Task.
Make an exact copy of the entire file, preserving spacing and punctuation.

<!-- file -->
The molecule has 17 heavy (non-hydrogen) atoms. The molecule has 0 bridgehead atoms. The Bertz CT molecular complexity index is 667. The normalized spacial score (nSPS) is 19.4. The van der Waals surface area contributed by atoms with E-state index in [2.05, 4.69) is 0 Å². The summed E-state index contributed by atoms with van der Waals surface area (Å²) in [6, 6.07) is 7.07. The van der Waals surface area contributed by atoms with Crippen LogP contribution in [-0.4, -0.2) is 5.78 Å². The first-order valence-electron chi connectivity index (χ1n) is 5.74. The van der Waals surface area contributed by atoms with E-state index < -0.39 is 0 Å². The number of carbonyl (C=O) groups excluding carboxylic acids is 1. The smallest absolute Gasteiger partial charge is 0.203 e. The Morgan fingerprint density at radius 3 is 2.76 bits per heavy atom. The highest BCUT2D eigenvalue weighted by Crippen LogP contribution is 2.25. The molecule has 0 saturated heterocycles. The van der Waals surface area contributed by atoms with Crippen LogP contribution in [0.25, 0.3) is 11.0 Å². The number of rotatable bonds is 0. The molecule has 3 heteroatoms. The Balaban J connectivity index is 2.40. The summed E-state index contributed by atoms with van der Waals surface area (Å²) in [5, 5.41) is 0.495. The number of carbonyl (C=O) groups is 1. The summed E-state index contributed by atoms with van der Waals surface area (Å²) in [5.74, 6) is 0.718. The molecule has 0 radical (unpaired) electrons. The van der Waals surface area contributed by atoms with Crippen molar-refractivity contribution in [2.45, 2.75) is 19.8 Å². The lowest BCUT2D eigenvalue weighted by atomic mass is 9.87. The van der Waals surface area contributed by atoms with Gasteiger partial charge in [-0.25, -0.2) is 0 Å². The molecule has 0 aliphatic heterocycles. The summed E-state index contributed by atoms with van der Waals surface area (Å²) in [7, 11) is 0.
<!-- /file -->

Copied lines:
The molecule has 17 heavy (non-hydrogen) atoms. The molecule has 0 bridgehead atoms. The Bertz CT molecular complexity index is 667. The normalized spacial score (nSPS) is 19.4. The van der Waals surface area contributed by atoms with E-state index in [2.05, 4.69) is 0 Å². The summed E-state index contributed by atoms with van der Waals surface area (Å²) in [6, 6.07) is 7.07. The van der Waals surface area contributed by atoms with Crippen LogP contribution in [-0.4, -0.2) is 5.78 Å². The first-order valence-electron chi connectivity index (χ1n) is 5.74. The van der Waals surface area contributed by atoms with E-state index < -0.39 is 0 Å². The number of carbonyl (C=O) groups excluding carboxylic acids is 1. The smallest absolute Gasteiger partial charge is 0.203 e. The Morgan fingerprint density at radius 3 is 2.76 bits per heavy atom. The highest BCUT2D eigenvalue weighted by Crippen LogP contribution is 2.25. The molecule has 0 saturated heterocycles. The van der Waals surface area contributed by atoms with Crippen LogP contribution in [0.25, 0.3) is 11.0 Å². The number of rotatable bonds is 0. The molecule has 3 heteroatoms. The Balaban J connectivity index is 2.40. The summed E-state index contributed by atoms with van der Waals surface area (Å²) in [5, 5.41) is 0.495. The number of carbonyl (C=O) groups is 1. The summed E-state index contributed by atoms with van der Waals surface area (Å²) in [5.74, 6) is 0.718. The molecule has 0 radical (unpaired) electrons. The van der Waals surface area contributed by atoms with Crippen molar-refractivity contribution in [2.45, 2.75) is 19.8 Å². The lowest BCUT2D eigenvalue weighted by atomic mass is 9.87. The van der Waals surface area contributed by atoms with Gasteiger partial charge in [-0.25, -0.2) is 0 Å². The molecule has 0 aliphatic heterocycles. The summed E-state index contributed by atoms with van der Waals surface area (Å²) in [7, 11) is 0.